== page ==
How does one begin to describe Faces Places? This superb film is infused with such zest and joie de vivre, making it resplendent in so many ways. It is so unorthodox and original that invoking simple labels or catch-all definitions to describe it feels like a disservice to the filmmakers. Yet the film unfolds without a hint of pretentiousness or self-importance, even when it broaches the kinds of questions usually underscored by highlighter pen: about life; mortality; the joys of human and geographical features.
I suppose it is first and foremost a road movie, pairing elderly artist with creative young go-getter. She is Agnès Varda, a legendary French filmmaker (though no knowledge of her work is necessary) and JR, a photographer with a resemblance to Jean-Luc Godard. JR owns a van that doubles as a photo booth, capable of printing out building-sized pictures.
The pair travel through bucolic French towns and industrial areas, absorbing the stories of random people while deepening their appreciation of each other. They plaster neighbourhoods with giant artworks of the folk they encounter, printed with a dusty charcoal aesthetic that evokes the work of Banksy.
Faces Places is also a documentary (nominated for Best Documentary at this year’s Oscars) with structural playfulness more commonly associated with fictional narratives. When Varda and JR (also the film’s co-directors) reflect on how they met, they show us not what happened but things that did not. We see the pair at a bus stop, JR telling us through voice-over: “We didn’t met at a bus stop.” We see them at a bakery: “We didn’t meet at a bakery.” And in a nightclub, where Varda is gettin’ jiggy wit it: “We didn’t meet on the dance floor.”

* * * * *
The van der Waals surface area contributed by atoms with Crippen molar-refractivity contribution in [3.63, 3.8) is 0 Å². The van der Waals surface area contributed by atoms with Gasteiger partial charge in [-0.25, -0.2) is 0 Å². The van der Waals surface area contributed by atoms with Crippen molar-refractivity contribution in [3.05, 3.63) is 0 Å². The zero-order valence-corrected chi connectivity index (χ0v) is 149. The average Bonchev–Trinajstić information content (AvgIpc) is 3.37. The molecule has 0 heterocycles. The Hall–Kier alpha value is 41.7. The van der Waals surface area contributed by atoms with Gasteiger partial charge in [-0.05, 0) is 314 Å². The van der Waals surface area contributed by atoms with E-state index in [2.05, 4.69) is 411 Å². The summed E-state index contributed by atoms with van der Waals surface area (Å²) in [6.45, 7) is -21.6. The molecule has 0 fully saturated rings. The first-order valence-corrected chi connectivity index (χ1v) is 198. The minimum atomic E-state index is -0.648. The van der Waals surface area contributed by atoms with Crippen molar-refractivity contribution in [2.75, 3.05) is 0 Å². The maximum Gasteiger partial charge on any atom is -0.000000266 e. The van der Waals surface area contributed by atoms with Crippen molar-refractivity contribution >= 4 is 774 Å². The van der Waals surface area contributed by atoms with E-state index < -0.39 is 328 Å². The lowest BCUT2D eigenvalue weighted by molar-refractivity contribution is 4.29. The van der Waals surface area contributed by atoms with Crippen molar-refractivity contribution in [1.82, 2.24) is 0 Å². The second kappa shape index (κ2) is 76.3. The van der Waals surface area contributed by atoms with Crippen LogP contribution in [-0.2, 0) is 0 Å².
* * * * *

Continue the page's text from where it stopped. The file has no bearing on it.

This scene communicates that the act of them meeting is important, and the details immaterial. But from another perspective, these details are important – they represent the pleasure and potential of narrative, which is a key theme – and the act of meeting less so, given any number of interesting people meet each other every day. Varda and JR are as delightful as subjects as they are democratic as filmmakers, with real, unfakeable interest in the people they encounter, whose stories provide a rich and expanding tapestry.
The artwork they plaster the countryside with is huge; the film they make full of small details. Their photographic art gets more ambitious, until they are erecting head-to-toe pictures of women onto stacks of truck-sized intermodal containers, and attaching images of eyes onto a cargo ship. The small, ingenious details in Faces Places reflect a film in a constant state of invention, like many of the best works of the French New Wave (like noir, still one of cinema’s coolest movements).
In a modest way, this utterly charming documentary – one of the best films of this, or any year – is about the process of creation. Not just in the great pictures the filmmakers construct, or the great film they make, but in the stories people create for themselves: how the choices they make fill out the narratives of their lives. It is a highly distinctive and unusual film, and a joy from start to finish.